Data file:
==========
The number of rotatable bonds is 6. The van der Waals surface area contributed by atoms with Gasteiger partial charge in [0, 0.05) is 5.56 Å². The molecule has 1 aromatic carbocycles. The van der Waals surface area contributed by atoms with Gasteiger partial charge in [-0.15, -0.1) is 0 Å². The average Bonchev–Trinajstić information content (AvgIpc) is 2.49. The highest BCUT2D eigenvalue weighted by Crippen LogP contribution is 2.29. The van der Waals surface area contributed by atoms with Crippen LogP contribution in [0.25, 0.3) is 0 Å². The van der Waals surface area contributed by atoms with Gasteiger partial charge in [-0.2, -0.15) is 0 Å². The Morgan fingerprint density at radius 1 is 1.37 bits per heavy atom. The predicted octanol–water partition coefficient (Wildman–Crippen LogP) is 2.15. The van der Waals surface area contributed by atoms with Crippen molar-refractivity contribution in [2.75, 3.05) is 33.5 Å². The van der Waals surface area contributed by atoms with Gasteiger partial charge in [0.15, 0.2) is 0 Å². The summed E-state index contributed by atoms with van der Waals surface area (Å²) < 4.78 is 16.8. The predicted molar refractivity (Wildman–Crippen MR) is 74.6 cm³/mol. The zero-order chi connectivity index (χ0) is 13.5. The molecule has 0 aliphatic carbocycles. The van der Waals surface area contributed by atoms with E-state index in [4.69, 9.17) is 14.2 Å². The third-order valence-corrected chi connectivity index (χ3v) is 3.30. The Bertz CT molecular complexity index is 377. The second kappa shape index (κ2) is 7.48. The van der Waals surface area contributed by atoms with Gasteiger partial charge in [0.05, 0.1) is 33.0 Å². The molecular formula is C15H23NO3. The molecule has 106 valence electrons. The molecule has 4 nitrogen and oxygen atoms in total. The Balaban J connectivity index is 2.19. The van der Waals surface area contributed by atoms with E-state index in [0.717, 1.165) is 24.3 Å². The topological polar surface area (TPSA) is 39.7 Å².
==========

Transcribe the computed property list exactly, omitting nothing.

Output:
The number of rotatable bonds is 6. The van der Waals surface area contributed by atoms with Gasteiger partial charge in [0, 0.05) is 5.56 Å². The molecule has 1 aromatic carbocycles. The van der Waals surface area contributed by atoms with Gasteiger partial charge in [-0.15, -0.1) is 0 Å². The average Bonchev–Trinajstić information content (AvgIpc) is 2.49. The highest BCUT2D eigenvalue weighted by Crippen LogP contribution is 2.29. The van der Waals surface area contributed by atoms with Crippen LogP contribution in [0.25, 0.3) is 0 Å². The van der Waals surface area contributed by atoms with Gasteiger partial charge in [-0.2, -0.15) is 0 Å². The Morgan fingerprint density at radius 1 is 1.37 bits per heavy atom. The predicted octanol–water partition coefficient (Wildman–Crippen LogP) is 2.15. The van der Waals surface area contributed by atoms with Crippen molar-refractivity contribution in [2.75, 3.05) is 33.5 Å². The van der Waals surface area contributed by atoms with Gasteiger partial charge in [0.15, 0.2) is 0 Å². The summed E-state index contributed by atoms with van der Waals surface area (Å²) < 4.78 is 16.8. The predicted molar refractivity (Wildman–Crippen MR) is 74.6 cm³/mol. The zero-order chi connectivity index (χ0) is 13.5. The molecule has 0 aliphatic carbocycles. The van der Waals surface area contributed by atoms with E-state index in [4.69, 9.17) is 14.2 Å². The third-order valence-corrected chi connectivity index (χ3v) is 3.30. The Bertz CT molecular complexity index is 377. The second kappa shape index (κ2) is 7.48. The van der Waals surface area contributed by atoms with Gasteiger partial charge in [0.05, 0.1) is 33.0 Å². The molecular formula is C15H23NO3. The molecule has 106 valence electrons. The molecule has 4 nitrogen and oxygen atoms in total. The Balaban J connectivity index is 2.19. The van der Waals surface area contributed by atoms with E-state index in [0.717, 1.165) is 24.3 Å². The topological polar surface area (TPSA) is 39.7 Å².